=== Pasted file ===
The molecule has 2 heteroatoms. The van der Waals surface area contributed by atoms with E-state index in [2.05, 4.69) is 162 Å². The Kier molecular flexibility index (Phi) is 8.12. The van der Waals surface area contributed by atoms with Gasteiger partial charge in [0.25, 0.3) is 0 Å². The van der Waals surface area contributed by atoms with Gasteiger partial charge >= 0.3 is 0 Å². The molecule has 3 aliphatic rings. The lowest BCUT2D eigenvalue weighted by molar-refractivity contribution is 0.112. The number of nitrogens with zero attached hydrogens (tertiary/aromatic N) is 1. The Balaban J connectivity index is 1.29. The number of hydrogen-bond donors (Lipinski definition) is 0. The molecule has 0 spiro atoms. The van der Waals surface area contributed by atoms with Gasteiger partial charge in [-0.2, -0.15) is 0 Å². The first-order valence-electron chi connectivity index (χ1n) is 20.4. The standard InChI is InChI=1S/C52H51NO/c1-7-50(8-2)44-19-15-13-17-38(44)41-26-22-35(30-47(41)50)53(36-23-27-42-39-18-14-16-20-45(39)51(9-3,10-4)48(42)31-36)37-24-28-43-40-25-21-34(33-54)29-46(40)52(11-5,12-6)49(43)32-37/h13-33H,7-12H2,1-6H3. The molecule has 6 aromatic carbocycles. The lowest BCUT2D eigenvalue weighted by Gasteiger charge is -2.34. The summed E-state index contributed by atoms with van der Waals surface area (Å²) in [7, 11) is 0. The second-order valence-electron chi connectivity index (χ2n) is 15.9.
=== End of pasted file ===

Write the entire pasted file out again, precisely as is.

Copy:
The molecule has 2 heteroatoms. The van der Waals surface area contributed by atoms with E-state index in [2.05, 4.69) is 162 Å². The Kier molecular flexibility index (Phi) is 8.12. The van der Waals surface area contributed by atoms with Gasteiger partial charge in [0.25, 0.3) is 0 Å². The van der Waals surface area contributed by atoms with Gasteiger partial charge >= 0.3 is 0 Å². The molecule has 3 aliphatic rings. The lowest BCUT2D eigenvalue weighted by molar-refractivity contribution is 0.112. The number of nitrogens with zero attached hydrogens (tertiary/aromatic N) is 1. The Balaban J connectivity index is 1.29. The number of hydrogen-bond donors (Lipinski definition) is 0. The molecule has 0 spiro atoms. The van der Waals surface area contributed by atoms with Gasteiger partial charge in [-0.2, -0.15) is 0 Å². The first-order valence-electron chi connectivity index (χ1n) is 20.4. The standard InChI is InChI=1S/C52H51NO/c1-7-50(8-2)44-19-15-13-17-38(44)41-26-22-35(30-47(41)50)53(36-23-27-42-39-18-14-16-20-45(39)51(9-3,10-4)48(42)31-36)37-24-28-43-40-25-21-34(33-54)29-46(40)52(11-5,12-6)49(43)32-37/h13-33H,7-12H2,1-6H3. The molecule has 6 aromatic carbocycles. The lowest BCUT2D eigenvalue weighted by Gasteiger charge is -2.34. The summed E-state index contributed by atoms with van der Waals surface area (Å²) in [7, 11) is 0. The second-order valence-electron chi connectivity index (χ2n) is 15.9.